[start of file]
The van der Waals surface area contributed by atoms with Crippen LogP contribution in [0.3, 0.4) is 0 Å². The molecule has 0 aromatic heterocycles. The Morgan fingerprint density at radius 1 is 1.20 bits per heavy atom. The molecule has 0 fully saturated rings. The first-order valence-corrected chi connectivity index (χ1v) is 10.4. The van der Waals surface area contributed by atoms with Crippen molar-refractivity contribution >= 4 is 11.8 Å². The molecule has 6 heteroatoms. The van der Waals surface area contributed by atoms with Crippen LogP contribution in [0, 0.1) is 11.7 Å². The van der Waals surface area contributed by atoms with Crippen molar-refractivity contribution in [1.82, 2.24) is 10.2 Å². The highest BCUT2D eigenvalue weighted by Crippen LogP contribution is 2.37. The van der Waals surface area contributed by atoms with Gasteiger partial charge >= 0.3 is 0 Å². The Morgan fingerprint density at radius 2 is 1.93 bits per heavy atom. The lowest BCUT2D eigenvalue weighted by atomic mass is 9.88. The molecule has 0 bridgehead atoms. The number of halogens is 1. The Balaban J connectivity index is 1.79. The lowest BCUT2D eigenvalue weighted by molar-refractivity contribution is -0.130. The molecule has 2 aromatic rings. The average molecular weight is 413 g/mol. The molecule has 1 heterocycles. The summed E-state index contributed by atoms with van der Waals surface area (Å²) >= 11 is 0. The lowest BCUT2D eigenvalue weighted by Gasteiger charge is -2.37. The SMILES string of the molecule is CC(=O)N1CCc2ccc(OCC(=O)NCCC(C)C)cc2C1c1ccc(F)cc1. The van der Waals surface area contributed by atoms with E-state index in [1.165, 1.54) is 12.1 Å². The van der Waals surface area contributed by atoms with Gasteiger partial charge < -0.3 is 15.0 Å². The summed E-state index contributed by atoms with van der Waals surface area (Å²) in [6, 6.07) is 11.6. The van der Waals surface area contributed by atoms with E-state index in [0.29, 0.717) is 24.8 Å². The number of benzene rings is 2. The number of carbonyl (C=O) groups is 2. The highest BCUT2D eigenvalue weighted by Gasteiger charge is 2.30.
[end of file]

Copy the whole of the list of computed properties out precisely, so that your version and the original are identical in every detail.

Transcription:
The van der Waals surface area contributed by atoms with Crippen LogP contribution in [0.3, 0.4) is 0 Å². The molecule has 0 aromatic heterocycles. The Morgan fingerprint density at radius 1 is 1.20 bits per heavy atom. The molecule has 0 fully saturated rings. The first-order valence-corrected chi connectivity index (χ1v) is 10.4. The van der Waals surface area contributed by atoms with Crippen molar-refractivity contribution >= 4 is 11.8 Å². The molecule has 6 heteroatoms. The van der Waals surface area contributed by atoms with Crippen LogP contribution in [0, 0.1) is 11.7 Å². The van der Waals surface area contributed by atoms with Crippen molar-refractivity contribution in [1.82, 2.24) is 10.2 Å². The highest BCUT2D eigenvalue weighted by Crippen LogP contribution is 2.37. The van der Waals surface area contributed by atoms with Gasteiger partial charge >= 0.3 is 0 Å². The Morgan fingerprint density at radius 2 is 1.93 bits per heavy atom. The lowest BCUT2D eigenvalue weighted by atomic mass is 9.88. The molecule has 0 bridgehead atoms. The number of halogens is 1. The Balaban J connectivity index is 1.79. The lowest BCUT2D eigenvalue weighted by molar-refractivity contribution is -0.130. The molecule has 2 aromatic rings. The average molecular weight is 413 g/mol. The molecule has 1 heterocycles. The summed E-state index contributed by atoms with van der Waals surface area (Å²) >= 11 is 0. The lowest BCUT2D eigenvalue weighted by Gasteiger charge is -2.37. The SMILES string of the molecule is CC(=O)N1CCc2ccc(OCC(=O)NCCC(C)C)cc2C1c1ccc(F)cc1. The van der Waals surface area contributed by atoms with E-state index in [1.165, 1.54) is 12.1 Å². The van der Waals surface area contributed by atoms with Gasteiger partial charge < -0.3 is 15.0 Å². The summed E-state index contributed by atoms with van der Waals surface area (Å²) in [6, 6.07) is 11.6. The van der Waals surface area contributed by atoms with E-state index in [0.29, 0.717) is 24.8 Å². The number of benzene rings is 2. The number of carbonyl (C=O) groups is 2. The highest BCUT2D eigenvalue weighted by Gasteiger charge is 2.30.